Valle d’Oro, an ancient terroir
The Valle d’Oro is a strip of land of just 5 sq/km, located in the tuscan Maremma’s hinterland, between Capalbio and Ansedonia. Here, in roman times, wine was produced in industrial quantities to be exported to all locations within the Mediterranean Sea.
Through the large amount of archeological findings, discovered in the area, going back to 241 B.C., we are in a position to reconstruct the ancient wine-producing process. After being picked, grapes were pressed and the obtained must, separated from the marc, started the turbulent fermentation. Once done, the obtained liquid was transferred to amphoras manufactured and baked in the furnaces located in the territory all the way to the seaside. Subsequently the vessels were stored in special rooms, exposed to the aromatic fumes of roses, violets, cedar, cinnamon and saffron. This treatment allowed a mellowing of the nectar through the addition of the various aromas, before being stowed in the boats to follow the sea lanes to the markets throughout the Mediterranean Sea.
The archeological findings in this area testify that Romans, for the production of their best wines, beside choosing this triangle of land among all the terrains in the Maremma, were also ahead of time in the modern terroir concept.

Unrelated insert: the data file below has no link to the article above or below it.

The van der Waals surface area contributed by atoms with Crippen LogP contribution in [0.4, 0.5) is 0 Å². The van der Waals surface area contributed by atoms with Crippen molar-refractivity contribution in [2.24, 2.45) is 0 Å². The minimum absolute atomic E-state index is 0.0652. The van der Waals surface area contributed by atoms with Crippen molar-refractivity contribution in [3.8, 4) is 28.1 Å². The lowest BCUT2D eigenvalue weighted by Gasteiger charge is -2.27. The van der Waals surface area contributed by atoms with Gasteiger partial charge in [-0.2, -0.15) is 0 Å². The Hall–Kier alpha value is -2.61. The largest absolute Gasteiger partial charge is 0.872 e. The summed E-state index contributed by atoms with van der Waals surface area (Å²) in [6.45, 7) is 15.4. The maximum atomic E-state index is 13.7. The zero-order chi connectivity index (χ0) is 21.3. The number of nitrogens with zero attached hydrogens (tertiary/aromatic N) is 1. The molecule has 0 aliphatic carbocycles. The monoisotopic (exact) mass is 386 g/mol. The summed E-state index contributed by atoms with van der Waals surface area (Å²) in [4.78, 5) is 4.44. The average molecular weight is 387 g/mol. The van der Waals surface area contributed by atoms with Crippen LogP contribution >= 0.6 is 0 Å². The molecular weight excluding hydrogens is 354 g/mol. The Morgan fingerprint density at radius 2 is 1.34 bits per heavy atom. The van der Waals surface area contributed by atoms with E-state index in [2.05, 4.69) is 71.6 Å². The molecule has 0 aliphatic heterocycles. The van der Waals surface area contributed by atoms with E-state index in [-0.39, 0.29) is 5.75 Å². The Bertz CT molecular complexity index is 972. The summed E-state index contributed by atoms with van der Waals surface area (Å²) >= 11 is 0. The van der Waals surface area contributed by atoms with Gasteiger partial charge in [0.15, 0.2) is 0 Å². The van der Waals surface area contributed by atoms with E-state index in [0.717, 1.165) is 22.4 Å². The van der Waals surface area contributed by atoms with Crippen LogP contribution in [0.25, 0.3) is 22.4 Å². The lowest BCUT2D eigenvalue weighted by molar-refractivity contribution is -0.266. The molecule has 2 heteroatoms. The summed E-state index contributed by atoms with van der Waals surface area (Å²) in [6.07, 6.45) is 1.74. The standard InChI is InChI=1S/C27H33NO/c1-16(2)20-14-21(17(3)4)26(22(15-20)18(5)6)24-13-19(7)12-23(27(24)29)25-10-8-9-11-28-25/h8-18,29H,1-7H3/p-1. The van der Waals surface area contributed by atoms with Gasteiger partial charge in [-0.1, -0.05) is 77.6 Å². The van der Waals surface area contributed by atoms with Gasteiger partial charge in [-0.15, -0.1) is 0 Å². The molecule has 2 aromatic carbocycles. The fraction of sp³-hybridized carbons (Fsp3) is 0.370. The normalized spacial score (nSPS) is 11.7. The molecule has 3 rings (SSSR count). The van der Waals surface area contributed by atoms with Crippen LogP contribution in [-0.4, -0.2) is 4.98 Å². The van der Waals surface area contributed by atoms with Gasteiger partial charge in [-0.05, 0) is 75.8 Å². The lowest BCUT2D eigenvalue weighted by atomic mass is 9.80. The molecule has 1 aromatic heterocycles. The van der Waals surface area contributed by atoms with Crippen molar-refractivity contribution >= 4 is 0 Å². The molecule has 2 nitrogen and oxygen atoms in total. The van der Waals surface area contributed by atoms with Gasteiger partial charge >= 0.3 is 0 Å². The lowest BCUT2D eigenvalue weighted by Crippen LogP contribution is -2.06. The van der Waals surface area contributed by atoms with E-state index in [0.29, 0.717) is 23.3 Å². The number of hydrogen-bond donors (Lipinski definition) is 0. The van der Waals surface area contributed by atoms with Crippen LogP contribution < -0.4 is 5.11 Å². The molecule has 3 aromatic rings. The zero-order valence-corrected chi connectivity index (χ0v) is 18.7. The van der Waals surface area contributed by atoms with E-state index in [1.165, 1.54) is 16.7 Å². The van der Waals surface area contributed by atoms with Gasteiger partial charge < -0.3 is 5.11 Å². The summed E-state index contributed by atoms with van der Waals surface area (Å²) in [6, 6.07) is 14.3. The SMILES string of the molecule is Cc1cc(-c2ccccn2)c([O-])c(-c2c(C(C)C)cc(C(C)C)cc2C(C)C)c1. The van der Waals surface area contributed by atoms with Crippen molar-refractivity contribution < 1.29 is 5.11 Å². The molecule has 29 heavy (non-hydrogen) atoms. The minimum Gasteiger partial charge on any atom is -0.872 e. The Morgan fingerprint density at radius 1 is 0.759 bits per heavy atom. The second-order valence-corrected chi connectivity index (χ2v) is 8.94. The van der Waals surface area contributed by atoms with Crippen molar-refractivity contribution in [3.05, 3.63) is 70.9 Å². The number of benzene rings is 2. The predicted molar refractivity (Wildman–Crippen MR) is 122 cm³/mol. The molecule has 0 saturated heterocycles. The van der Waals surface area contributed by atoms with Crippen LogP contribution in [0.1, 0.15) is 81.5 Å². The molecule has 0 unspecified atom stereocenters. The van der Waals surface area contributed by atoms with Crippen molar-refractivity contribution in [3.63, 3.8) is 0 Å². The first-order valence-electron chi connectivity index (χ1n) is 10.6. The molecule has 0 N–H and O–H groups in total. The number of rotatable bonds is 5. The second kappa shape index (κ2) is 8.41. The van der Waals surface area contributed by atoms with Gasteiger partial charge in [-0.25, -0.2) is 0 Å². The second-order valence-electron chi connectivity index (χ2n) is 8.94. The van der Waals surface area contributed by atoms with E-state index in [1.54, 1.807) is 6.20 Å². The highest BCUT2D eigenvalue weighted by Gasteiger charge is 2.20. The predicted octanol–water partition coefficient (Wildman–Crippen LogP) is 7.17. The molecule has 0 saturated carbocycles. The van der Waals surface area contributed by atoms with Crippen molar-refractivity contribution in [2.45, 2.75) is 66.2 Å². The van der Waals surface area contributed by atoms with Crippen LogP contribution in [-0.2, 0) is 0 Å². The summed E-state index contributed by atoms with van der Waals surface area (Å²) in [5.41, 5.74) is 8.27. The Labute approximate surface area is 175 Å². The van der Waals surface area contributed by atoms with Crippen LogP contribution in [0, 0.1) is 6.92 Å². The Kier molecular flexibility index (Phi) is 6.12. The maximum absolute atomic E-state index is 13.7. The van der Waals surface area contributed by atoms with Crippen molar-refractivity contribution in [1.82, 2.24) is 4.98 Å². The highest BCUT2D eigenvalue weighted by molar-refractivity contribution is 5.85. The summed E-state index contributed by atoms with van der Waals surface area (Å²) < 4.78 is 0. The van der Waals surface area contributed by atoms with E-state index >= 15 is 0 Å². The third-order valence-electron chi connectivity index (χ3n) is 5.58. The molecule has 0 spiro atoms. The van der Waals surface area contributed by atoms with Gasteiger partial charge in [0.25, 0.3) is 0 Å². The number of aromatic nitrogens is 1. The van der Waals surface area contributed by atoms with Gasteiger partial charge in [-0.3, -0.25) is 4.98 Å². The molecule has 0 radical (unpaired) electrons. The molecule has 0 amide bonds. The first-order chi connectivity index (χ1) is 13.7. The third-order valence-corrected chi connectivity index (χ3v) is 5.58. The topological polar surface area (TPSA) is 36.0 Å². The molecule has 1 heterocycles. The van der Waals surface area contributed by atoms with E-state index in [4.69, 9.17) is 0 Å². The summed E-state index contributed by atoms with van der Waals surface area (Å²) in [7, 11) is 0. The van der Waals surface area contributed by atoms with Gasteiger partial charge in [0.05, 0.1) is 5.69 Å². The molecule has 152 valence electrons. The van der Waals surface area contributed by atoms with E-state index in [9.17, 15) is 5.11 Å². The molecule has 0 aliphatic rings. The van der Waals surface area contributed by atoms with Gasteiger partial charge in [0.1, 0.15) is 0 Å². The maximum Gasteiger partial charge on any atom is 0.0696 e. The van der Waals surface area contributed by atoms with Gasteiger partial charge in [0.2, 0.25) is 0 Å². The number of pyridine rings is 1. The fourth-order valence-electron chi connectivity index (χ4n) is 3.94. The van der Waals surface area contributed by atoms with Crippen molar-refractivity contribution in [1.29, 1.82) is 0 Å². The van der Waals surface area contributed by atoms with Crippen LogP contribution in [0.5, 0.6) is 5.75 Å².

In other words, whenever , in a well delimited geographical area, it is possible to establish a relationship between climate and natural, physical and chemical conditions of the soil, then we are in a position to create a specific product which can be identified by the unique characteristics of its original territory.
Within the Valle d’Oro, the soil stood up as being both clayish and sandy with a reddish hue. The vineyards were fondled by sunrays and warm sea breezes. The temperature, mild and constant, supported the cultivation of the best grapes. All these elements, considered in their relationship, gave birth to a favorable and unparalleled microclimate, the terroir of the Valle d’Oro.
The Villa delle Colonne, the Fattoria di Giardino, the Villa di Settefinestre, the finds discovered in the roman agrarian settlements and the Acquedotto delle Forane Monte Nebbiello, are further examples to help understand how valuable this strip of land must have been in the ancient times. This territory survived through the centuries practically pristine, and is presently rare and precious like “Oro” , gold, owing to its historical and wine relevance which renders it unique.